Author: Benjamin Beasley-Murray

With a few major corporations leading the way, outsourcing of key business processes is becoming increasingly popular. Creative,client-focused solutions are helping drive the market growth.


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Outsourcing in financial services is nothing new. Link, an ATM network owned by two-dozen British banks, is the best part of two decades old, and BACS, the United Kingdom clearing house that processes around 50 million items a day, has been operating since 1968. But the trend for banks to outsource technology functions as well as business processes is accelerating sharply, as banks’ budgets be-come tighter, margins shrink and attractively priced off-shore solutions appear.

A June 2003 report from business information analyst Datamonitor,“Benefiting from Offshore Outsourcing in Financial Services,” suggests that offshore outsourcing by European financial institutions will grow at a com-pound annual rate of 18% between now and 2005. For IT vendors alone, this represents a market opportunity of more than $240 million.“Offshore vendors are gain-ing credibility in areas other than just IT,” says the re-port’s author, Anders Maehre, “and as well as strong growth in infrastructure and application products, we expect the same with BPO [Business Process Out-sourcing].”

Some financial institutions have been reluctant to outsource operations, with various issues causing them to have second thoughts.“When looking at offshore lo-cations, financial companies need to consider risk fac tors such as customer and company data privacy, secu-rity and real time,” says Atul Vashistha, CEO of offshore advisory and management firm neoIT. According to Vashistha, government standards and regulations com-bine to make it harder for financial institutions to out-source, particularly to offshore locations. “Still,” he notes, “with all these obstacles, the financial services sector has led the way.”

As heavyweights such as American Express, Standard Chartered Bank, HSBC, Citibank and AIG have out-sourced IT and business processes, confidence in the industry as a whole has grown. Combined with ad-vances in networks, security and data management technologies, greater maturity of suppliers in address-ing the financial services sector and economic pres-sures,Vashistha is bullish about growth.

Mark Elkins, director of marketing for finance at Damovo, a communication services provider, explains that in some situations risk concerns are ameliorated by a “shared managed services” approach. On this model, “the financial services company retains network and people ‘ownership,’ whilst the managed services com-pany takes care purely of the managed service opera-tions,”he says. Risk is lessened, costs can be cut, and the company can concentrate on its core concerns without losing too much control over the outsourced operation.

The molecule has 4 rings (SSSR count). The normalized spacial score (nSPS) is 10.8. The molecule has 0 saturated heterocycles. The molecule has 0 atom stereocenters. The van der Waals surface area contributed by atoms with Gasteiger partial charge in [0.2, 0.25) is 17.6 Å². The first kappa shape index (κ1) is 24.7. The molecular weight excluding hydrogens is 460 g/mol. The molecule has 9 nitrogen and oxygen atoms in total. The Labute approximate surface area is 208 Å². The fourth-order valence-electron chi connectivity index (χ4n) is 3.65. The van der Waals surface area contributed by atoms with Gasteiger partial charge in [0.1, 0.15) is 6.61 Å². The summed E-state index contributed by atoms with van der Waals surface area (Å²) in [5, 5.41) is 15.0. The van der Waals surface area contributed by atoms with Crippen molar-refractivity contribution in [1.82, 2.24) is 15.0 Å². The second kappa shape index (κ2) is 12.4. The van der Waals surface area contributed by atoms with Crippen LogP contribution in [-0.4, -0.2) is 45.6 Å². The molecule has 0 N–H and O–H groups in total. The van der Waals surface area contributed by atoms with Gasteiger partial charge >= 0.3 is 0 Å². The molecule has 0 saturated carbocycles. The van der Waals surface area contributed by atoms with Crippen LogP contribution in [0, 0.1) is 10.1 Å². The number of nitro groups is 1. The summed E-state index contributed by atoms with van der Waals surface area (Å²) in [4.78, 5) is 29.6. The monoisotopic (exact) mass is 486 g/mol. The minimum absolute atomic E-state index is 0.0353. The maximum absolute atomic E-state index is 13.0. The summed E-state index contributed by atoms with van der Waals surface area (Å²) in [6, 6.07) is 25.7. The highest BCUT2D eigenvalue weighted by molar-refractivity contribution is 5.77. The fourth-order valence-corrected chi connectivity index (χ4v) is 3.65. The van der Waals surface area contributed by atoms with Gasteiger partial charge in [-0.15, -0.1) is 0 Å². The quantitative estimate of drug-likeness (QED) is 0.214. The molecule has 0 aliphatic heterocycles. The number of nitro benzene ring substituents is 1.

Taking the Plunge


Bob Zahler, who heads up the outsourcing practice of law firm Shaw Pittman, argues that those financial in-stitutions that are not outsourcing now “should be seen not as a reluctant majority, but as a portion of the fi-nancial marketplace that has determined for its own good reasons that outsourcing is not appropriate.” As circumstances change for an institution—such as an in-creasing difficulty of maintaining high-level service across a broad range of users—so this decision may change. And while in almost all cases financial institu-tions have already outsourced some portion of their IT operations,“in many cases the reluctance to enter into mega-transactions [such as last March’s $4 billion con-tract between American Express and IBM] is based on a judgment that all the suppliers have had a mixed track-record in delivering a high level of outsourced services across multiple jurisdictions and multiple IT functions,” says Zahler.

Kumar Mahadeva, CEO of Cognizant Technology Solu-tions, an IT services outsourcing firm that offers a mix-ture of on- and offshore solutions, says that there is often reluctance for institutions to be seen to be shifting work from home to abroad.“Our clients are notoriously shy,” he says, but he believes that the recent backlash in the United States to offshore outsourcing, which has led some states to legislate against state-related work out-sourcing, will be short-lived.“I think it will be hard [for the US] to prevent outsourcing directly,” Mahadeva says. Cognizant has worked to develop close ties with a few key clients instead of taking on many disparate projects, a strategy that is vindicated by the company’s continued success.“If you look at our large clients, the proportion of the work they’re outsourcing is actually very small,” Mahadeva says. “There’s substantial growth available from existing clients.” It’s a policy that could reasonably be applied to the industry as a whole.

BPO: A CASE STUDY


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Neil Tointon